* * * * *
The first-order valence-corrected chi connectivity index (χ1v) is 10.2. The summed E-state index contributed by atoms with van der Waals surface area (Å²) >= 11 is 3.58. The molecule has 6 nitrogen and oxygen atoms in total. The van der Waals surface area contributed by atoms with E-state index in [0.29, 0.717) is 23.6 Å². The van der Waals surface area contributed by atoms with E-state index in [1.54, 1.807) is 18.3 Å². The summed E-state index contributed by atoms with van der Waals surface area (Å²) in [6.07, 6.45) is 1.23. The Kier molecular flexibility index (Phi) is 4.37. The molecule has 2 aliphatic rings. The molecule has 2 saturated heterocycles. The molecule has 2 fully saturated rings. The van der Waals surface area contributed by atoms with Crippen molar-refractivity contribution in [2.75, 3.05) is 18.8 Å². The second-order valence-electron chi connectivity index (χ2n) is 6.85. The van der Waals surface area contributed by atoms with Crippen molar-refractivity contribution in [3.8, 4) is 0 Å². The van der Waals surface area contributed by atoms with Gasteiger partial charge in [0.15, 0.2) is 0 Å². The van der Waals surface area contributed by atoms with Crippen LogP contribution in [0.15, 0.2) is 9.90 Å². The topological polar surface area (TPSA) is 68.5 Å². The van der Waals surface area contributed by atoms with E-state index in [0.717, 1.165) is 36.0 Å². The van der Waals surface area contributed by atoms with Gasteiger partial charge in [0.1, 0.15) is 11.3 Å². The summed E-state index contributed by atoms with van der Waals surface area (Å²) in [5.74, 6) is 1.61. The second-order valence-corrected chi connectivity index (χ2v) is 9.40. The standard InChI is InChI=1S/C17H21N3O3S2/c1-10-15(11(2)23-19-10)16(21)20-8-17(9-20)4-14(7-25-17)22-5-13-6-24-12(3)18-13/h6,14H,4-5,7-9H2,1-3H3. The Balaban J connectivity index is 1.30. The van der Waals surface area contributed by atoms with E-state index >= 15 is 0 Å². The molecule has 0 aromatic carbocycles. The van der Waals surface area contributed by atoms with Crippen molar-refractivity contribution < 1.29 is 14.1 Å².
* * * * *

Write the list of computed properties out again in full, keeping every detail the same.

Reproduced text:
The first-order valence-corrected chi connectivity index (χ1v) is 10.2. The summed E-state index contributed by atoms with van der Waals surface area (Å²) >= 11 is 3.58. The molecule has 6 nitrogen and oxygen atoms in total. The van der Waals surface area contributed by atoms with E-state index in [0.29, 0.717) is 23.6 Å². The van der Waals surface area contributed by atoms with E-state index in [1.54, 1.807) is 18.3 Å². The summed E-state index contributed by atoms with van der Waals surface area (Å²) in [6.07, 6.45) is 1.23. The Kier molecular flexibility index (Phi) is 4.37. The molecule has 2 aliphatic rings. The molecule has 2 saturated heterocycles. The molecule has 2 fully saturated rings. The van der Waals surface area contributed by atoms with Crippen molar-refractivity contribution in [2.75, 3.05) is 18.8 Å². The second-order valence-electron chi connectivity index (χ2n) is 6.85. The van der Waals surface area contributed by atoms with Crippen molar-refractivity contribution in [3.8, 4) is 0 Å². The van der Waals surface area contributed by atoms with Gasteiger partial charge in [0.15, 0.2) is 0 Å². The van der Waals surface area contributed by atoms with Crippen LogP contribution in [0.15, 0.2) is 9.90 Å². The topological polar surface area (TPSA) is 68.5 Å². The van der Waals surface area contributed by atoms with E-state index in [0.717, 1.165) is 36.0 Å². The van der Waals surface area contributed by atoms with Gasteiger partial charge in [0.1, 0.15) is 11.3 Å². The summed E-state index contributed by atoms with van der Waals surface area (Å²) in [5.74, 6) is 1.61. The second-order valence-corrected chi connectivity index (χ2v) is 9.40. The standard InChI is InChI=1S/C17H21N3O3S2/c1-10-15(11(2)23-19-10)16(21)20-8-17(9-20)4-14(7-25-17)22-5-13-6-24-12(3)18-13/h6,14H,4-5,7-9H2,1-3H3. The Balaban J connectivity index is 1.30. The van der Waals surface area contributed by atoms with E-state index >= 15 is 0 Å². The molecule has 0 aromatic carbocycles. The van der Waals surface area contributed by atoms with Crippen molar-refractivity contribution < 1.29 is 14.1 Å².